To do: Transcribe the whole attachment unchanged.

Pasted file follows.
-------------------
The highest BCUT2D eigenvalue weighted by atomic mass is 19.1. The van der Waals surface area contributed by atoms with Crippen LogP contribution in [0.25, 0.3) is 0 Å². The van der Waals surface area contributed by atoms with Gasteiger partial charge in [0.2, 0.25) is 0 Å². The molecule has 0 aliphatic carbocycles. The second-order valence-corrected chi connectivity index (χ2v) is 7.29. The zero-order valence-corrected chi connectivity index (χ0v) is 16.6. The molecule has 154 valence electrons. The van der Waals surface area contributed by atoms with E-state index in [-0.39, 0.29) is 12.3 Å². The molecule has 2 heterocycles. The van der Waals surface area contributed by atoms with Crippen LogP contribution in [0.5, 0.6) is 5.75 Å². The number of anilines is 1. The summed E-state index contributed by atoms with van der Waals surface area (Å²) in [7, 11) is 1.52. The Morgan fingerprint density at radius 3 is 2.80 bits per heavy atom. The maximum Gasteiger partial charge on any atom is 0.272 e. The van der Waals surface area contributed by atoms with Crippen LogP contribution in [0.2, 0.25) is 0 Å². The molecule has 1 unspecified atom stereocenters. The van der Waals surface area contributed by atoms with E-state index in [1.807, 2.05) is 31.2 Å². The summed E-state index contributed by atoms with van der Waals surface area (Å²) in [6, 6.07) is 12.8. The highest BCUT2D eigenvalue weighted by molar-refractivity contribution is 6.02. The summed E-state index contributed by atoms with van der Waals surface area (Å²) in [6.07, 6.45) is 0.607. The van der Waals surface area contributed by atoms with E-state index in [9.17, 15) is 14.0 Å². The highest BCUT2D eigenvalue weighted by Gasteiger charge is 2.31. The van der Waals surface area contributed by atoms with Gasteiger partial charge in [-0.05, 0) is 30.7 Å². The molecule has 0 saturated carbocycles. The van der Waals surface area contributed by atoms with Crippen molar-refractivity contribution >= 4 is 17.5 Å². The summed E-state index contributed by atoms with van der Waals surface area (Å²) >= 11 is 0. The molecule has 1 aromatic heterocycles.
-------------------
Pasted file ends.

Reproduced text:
The highest BCUT2D eigenvalue weighted by atomic mass is 19.1. The van der Waals surface area contributed by atoms with Crippen LogP contribution in [0.25, 0.3) is 0 Å². The van der Waals surface area contributed by atoms with Gasteiger partial charge in [0.2, 0.25) is 0 Å². The molecule has 0 aliphatic carbocycles. The second-order valence-corrected chi connectivity index (χ2v) is 7.29. The zero-order valence-corrected chi connectivity index (χ0v) is 16.6. The molecule has 154 valence electrons. The van der Waals surface area contributed by atoms with E-state index in [-0.39, 0.29) is 12.3 Å². The molecule has 2 heterocycles. The van der Waals surface area contributed by atoms with Crippen LogP contribution in [0.5, 0.6) is 5.75 Å². The number of anilines is 1. The summed E-state index contributed by atoms with van der Waals surface area (Å²) in [7, 11) is 1.52. The Morgan fingerprint density at radius 3 is 2.80 bits per heavy atom. The maximum Gasteiger partial charge on any atom is 0.272 e. The van der Waals surface area contributed by atoms with Crippen LogP contribution in [0.2, 0.25) is 0 Å². The molecule has 1 unspecified atom stereocenters. The van der Waals surface area contributed by atoms with E-state index in [1.807, 2.05) is 31.2 Å². The summed E-state index contributed by atoms with van der Waals surface area (Å²) in [6, 6.07) is 12.8. The highest BCUT2D eigenvalue weighted by molar-refractivity contribution is 6.02. The summed E-state index contributed by atoms with van der Waals surface area (Å²) in [6.07, 6.45) is 0.607. The van der Waals surface area contributed by atoms with E-state index in [9.17, 15) is 14.0 Å². The highest BCUT2D eigenvalue weighted by Gasteiger charge is 2.31. The van der Waals surface area contributed by atoms with Gasteiger partial charge in [-0.05, 0) is 30.7 Å². The molecule has 0 saturated carbocycles. The van der Waals surface area contributed by atoms with Crippen molar-refractivity contribution >= 4 is 17.5 Å². The summed E-state index contributed by atoms with van der Waals surface area (Å²) >= 11 is 0. The molecule has 1 aromatic heterocycles.